The Golden Bears can offer two things that the other local schools can't:
1. Immediate playing time.
2. Training by coaches who have at least one major recent quarterback on their resumes.
Cameron may not have been the No. 1 pick in the draft, but neither was Matt Barkley (USC). As far as UCLA goes, it'll be sticking with Hundley as long as he's willing to stay.
Cal needs people like wide receivers and linemen, too, but a stellar quarterback can help offset those weaknesses. Cameron certainly did against Texas A&M.
Cincinnati chose to replace Butch Jones with Texas Tech's Tommy Tuberville. Tuberville has a knack for building defenses, but his players at Texas Tech lacked the consistency to contend for a Big 12 title.
The biggest question for Cincinnati is: Can it get the building blocks for a stout defense in 2014?
The American Athletic Conference is known for offense rather than defense, but it's still not known for national champions since the major contenders took off for other conferences.
If a team like Cincinnati could form a defense that could stop the high-octane offenses of the conference, a slightly above-average offense could take the league by storm.
Simply put, the Bearcats are in dire need of a complete team, but a defense that relieves some pressure off the offense can make an immediate and decisive impact.
Clemson is entering the final season with Tajh Boyd and Sammy Watkins. While the Tigers do need to maintain quality on the lines, those players have to be replaced as soon as possible.
As of right now, Clemson's question is: Are reinforcements coming in 2014?
Unless a stellar set of offensive skill players comes in with the 2014 class, the Tigers are going to have to write that season off as a rebuilding year. If those players show up, though, Clemson will be a recurring presence in the Top 25.
Colorado is not having a good time in the Pac-12 yet, and the Buffaloes have a lot of recruiting to do to fix that. Colorado's biggest issue is not at the skill positions, though.
Colorado's biggest question: Can it get linemen?
Colorado needs to start by building a team modeled after Stanford's success. After the Buffs build a solid line of scrimmage, they can start finding their identity on offense.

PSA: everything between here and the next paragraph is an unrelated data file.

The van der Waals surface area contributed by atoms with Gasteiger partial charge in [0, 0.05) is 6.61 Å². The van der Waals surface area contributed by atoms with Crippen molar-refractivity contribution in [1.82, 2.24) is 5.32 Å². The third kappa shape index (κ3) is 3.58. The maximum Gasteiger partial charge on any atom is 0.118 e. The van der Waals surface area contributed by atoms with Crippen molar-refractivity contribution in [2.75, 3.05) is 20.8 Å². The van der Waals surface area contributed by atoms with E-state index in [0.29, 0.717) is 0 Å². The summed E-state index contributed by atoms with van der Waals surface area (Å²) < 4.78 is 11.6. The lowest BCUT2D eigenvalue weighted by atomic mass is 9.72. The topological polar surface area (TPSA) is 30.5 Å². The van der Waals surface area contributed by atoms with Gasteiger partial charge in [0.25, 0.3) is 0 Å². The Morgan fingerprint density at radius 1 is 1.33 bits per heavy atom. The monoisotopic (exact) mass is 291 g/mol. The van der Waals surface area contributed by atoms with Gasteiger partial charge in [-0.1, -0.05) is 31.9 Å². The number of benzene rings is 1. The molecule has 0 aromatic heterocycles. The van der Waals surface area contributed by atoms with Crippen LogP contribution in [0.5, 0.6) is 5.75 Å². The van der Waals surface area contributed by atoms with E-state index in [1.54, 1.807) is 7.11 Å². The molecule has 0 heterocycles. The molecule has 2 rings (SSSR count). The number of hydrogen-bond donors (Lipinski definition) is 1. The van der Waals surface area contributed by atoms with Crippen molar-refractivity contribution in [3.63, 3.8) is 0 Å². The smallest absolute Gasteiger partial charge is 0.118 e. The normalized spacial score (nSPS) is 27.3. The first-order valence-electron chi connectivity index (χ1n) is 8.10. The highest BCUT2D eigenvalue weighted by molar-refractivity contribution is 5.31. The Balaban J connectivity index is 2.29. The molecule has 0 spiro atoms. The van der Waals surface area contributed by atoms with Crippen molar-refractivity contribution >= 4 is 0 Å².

Controlling the line of scrimmage is the biggest difference-maker, especially in their conference. Stanford didn't outgun Oregon last season, and that kind of solid, physical play has proved successful over the past few years.
That's how the SEC is winning championships, and that's how Colorado can move from 1-11 to 6-6 in a matter of two years.
Connecticut lost five players to the 2013 NFL draft, and that will help the Huskies on the recruiting trail. The question isn't whether UConn can recruit.
The big question is: Can UConn get a quarterback?
The Huskies had a leading quarterback who threw nine touchdowns to 16 interceptions last season. No matter how you slice it, that can't happen if they expect to contend for any sort of title.
UConn has enough of a base that a stellar quarterback can bring them decent seasons. After that, focus will need to shift in order to aim for championships.
UConn needs to shift into high gear when chasing a quarterback this coming cycle.
Sean Renfree is gone, and Duke will feel that in 2013. Luckily, the recruiting trail is never cold, and the Blue Devils can use their relative lack of success in 2013 to push for stars in 2014's class.
Duke's biggest question: Is there a leader on the horizon who can bring back regular bowl appearances and maybe even wins?
Duke needs to scout the quarterback position and spare no expense of energy to land the next Renfree or better. The Blue Devils are in the same conference as Virginia Tech (Logan Thomas), Miami (Stephen Morris), Clemson (Tajh Boyd), UNC (Bryn Renner) and Florida State (Jameis Winston).
The ACC does not have issues recruiting quarterbacks, even at basketball-centric schools like North Carolina. Duke needs to step up and grab a piece of that pie. Starting time and a postseason appearance should be enough for Duke to land a 3-star recruit at the position.